“Chapter 19 is a legacy of the U.S.-Canada Free Trade Agreement that preceded NAFTA,” Reinsch wrote. “The Canadians insisted on it because they felt unfairly treated by U.S. unfair trade practice laws and wanted a means of redress. The Trump administration has marked this for repeal, and it will be interesting to see how big a fight the Canadians put up over it.”
   Brown said Chapter 19 was a factor in the relatively low level of trade barriers the United States erected against Mexico and Canada since NAFTA was passed.
   “Many factors contribute to the fact that the United States applied antidumping, countervailing duties, and safeguards against relatively few imports from Canada and Mexico over 1994–2016,” he wrote. “First, there was a general decline in U.S. AD/CVD use against imports from all (non-Chinese) foreign sources. A second factor is the deepening economic integration in North America under NAFTA. The groups that typically request that the U.S. government impose new trade barriers under these laws have increasingly cross-border common firm ownership (including in steel) and common labor union representation of workers; this especially discourages U.S. use against imports from Canada.
   “Nevertheless, the legal disincentives provided by NAFTA Chapter 19…likely contributed to the relatively low levels of U.S. use of such laws against imports from Canada and Mexico.”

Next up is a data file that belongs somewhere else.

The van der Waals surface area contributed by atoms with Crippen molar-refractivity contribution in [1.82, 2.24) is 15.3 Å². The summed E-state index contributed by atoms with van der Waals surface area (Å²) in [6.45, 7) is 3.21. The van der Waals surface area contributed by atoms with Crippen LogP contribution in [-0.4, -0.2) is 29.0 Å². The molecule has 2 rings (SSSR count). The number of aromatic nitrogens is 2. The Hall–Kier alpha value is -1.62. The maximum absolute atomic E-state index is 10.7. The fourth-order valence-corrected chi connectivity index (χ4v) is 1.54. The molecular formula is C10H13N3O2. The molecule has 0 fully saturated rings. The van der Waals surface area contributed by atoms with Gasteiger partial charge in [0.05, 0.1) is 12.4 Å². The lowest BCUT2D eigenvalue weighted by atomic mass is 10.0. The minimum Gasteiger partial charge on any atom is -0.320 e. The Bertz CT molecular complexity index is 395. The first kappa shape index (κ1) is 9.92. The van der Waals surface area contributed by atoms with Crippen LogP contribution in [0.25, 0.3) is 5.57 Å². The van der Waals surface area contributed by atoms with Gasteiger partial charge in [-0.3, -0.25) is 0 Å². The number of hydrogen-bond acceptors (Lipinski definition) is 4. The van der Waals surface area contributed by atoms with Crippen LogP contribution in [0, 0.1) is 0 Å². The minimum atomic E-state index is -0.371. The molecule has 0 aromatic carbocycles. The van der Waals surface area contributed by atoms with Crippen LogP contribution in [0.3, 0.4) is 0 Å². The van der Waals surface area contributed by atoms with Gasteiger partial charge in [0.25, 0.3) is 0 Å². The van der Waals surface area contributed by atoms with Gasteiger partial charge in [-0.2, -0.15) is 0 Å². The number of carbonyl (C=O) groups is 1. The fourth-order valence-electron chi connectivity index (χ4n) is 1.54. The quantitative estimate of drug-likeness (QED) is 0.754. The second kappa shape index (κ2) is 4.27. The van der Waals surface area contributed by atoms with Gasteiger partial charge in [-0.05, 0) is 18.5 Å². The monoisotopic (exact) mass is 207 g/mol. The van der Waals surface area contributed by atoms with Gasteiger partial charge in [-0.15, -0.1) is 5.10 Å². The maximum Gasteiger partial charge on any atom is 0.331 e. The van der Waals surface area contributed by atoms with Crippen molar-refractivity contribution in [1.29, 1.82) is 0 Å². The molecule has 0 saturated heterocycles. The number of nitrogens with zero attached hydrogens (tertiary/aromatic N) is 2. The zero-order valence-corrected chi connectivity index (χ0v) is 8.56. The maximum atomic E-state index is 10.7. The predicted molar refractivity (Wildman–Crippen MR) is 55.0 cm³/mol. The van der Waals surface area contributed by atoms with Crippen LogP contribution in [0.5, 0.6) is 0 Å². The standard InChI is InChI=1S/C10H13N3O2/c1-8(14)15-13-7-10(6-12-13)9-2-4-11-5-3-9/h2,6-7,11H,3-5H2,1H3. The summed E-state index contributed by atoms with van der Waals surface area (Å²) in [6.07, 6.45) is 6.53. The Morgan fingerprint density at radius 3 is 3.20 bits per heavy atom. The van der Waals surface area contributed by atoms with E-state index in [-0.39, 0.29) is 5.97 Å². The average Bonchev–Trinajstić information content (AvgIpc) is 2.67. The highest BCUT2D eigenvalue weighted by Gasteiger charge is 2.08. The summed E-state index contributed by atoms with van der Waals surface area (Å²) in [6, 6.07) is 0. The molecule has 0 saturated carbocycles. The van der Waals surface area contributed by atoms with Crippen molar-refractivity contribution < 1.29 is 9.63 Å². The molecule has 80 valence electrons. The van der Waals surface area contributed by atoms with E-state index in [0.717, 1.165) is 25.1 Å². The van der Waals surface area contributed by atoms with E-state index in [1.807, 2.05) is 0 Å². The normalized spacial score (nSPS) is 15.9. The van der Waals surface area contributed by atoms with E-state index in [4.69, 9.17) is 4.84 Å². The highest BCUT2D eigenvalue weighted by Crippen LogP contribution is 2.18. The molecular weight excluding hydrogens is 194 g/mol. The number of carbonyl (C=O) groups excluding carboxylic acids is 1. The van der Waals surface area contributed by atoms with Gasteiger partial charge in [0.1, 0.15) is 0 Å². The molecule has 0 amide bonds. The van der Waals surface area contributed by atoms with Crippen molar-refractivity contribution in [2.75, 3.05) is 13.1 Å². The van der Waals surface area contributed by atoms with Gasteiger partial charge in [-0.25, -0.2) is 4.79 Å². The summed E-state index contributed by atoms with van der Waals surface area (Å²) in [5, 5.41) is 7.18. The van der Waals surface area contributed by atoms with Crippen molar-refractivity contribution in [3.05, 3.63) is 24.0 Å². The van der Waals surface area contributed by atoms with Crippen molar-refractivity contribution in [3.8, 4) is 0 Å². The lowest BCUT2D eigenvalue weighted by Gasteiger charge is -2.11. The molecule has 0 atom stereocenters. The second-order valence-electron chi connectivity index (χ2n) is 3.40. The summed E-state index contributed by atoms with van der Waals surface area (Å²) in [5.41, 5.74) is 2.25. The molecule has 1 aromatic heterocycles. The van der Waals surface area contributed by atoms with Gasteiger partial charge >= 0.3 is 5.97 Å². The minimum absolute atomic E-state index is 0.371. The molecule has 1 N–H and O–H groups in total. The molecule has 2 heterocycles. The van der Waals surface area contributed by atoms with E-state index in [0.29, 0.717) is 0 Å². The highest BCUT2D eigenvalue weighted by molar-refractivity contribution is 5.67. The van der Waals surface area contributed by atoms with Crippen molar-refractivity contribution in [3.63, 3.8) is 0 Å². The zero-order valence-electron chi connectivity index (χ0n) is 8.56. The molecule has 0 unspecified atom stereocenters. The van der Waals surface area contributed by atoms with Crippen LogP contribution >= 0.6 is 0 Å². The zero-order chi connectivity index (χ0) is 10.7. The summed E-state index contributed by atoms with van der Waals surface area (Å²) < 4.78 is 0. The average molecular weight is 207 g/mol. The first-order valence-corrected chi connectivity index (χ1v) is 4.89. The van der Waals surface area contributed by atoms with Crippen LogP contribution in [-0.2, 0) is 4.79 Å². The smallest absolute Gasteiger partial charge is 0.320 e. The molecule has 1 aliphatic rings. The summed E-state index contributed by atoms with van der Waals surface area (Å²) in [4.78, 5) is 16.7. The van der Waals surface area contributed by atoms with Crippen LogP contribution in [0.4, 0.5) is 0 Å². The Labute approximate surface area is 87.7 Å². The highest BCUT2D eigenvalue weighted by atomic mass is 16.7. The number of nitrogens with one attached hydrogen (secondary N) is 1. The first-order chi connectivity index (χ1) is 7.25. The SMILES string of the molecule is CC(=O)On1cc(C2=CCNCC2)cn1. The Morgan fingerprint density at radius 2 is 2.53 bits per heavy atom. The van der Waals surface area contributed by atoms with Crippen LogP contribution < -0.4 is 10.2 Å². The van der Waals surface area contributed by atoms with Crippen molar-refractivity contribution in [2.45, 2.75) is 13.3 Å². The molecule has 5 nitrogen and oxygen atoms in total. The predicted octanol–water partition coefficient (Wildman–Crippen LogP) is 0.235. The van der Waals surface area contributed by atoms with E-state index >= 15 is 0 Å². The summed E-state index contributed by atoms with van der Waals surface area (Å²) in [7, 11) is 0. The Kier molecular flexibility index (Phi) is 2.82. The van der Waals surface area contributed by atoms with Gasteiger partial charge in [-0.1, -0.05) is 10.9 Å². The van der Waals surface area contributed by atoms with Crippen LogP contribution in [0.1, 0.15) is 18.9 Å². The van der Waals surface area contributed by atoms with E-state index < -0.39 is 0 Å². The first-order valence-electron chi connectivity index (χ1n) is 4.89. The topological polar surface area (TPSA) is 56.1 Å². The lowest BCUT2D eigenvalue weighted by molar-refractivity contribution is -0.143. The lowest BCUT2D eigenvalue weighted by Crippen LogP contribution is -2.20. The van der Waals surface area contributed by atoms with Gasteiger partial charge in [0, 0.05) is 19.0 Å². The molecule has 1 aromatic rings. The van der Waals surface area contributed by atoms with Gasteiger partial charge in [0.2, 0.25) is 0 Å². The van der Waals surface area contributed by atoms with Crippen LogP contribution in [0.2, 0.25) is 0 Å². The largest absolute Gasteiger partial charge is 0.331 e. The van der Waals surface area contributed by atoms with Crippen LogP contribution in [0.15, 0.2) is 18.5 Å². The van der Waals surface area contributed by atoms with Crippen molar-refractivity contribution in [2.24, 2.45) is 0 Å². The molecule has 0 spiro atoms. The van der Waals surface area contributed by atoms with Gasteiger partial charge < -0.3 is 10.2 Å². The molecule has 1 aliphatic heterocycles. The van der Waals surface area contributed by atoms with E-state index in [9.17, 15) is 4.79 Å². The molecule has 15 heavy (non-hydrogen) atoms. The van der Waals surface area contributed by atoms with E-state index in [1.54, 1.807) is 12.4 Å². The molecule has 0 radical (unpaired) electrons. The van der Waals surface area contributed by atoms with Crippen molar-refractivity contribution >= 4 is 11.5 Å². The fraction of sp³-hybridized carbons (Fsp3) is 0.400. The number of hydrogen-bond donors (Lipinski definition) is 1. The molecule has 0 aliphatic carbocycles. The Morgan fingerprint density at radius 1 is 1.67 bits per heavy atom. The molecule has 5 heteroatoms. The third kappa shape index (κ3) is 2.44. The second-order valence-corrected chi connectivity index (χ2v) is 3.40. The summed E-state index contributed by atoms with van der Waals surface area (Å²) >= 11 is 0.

The legal disincentives provided by NAFTA Chapter 19…likely contributed to the relatively low levels of U.S. use of such laws against imports from Canada and Mexico.

   One issue that’s unclear from the administration’s list is whether a wholesale revision of rules of origin is a priority. There’s no special section in the summary of objectives. Reinsch wondered whether Trump’s team might try to carve out a “made in America” component.
   “That does not rule out demanding a sub-requirement of U.S. content within a larger North American percentage, but neither does it say explicitly that is what they will seek,” he said. “Doing so would be highly disruptive.”
   Indeed, NAFTA proponents point to the idea that North America has become a more effective and cohesive value chain platform over the last two decades. A recent report from the World Trade Organization, synthesized nicely here by the Brookings Institution, opines that trade is moving away from a model of less developed nations providing raw materials and labor to supply finished goods to more developed nations.
   Instead, value chains are evolving so that less developed nations can “slot themselves into a part of the production chain without having to produce a complete, final good,” as David Dollar, Brookings’ senior fellow of foreign policy, global economy and development, put it. “As a result, developing countries now mostly export manufacturing value-added.”
   There’s a question of whether the current administration sees NAFTA and the three members collectively in that way. Judging by its intent focus on bilateral trade deficits and policies to reduce those deficits, probably not.
   NAFTA renegotiation will take time. Talks can begin 30 days after the parties release their objectives. The administration has set an aggressive timeline for negotiating sessions from August through January, but those talks could well drag on past January. In the meantime, we have a more fleshed-out list of what the administration wants to accomplish, even if it lacks granular specificity or any big surprises.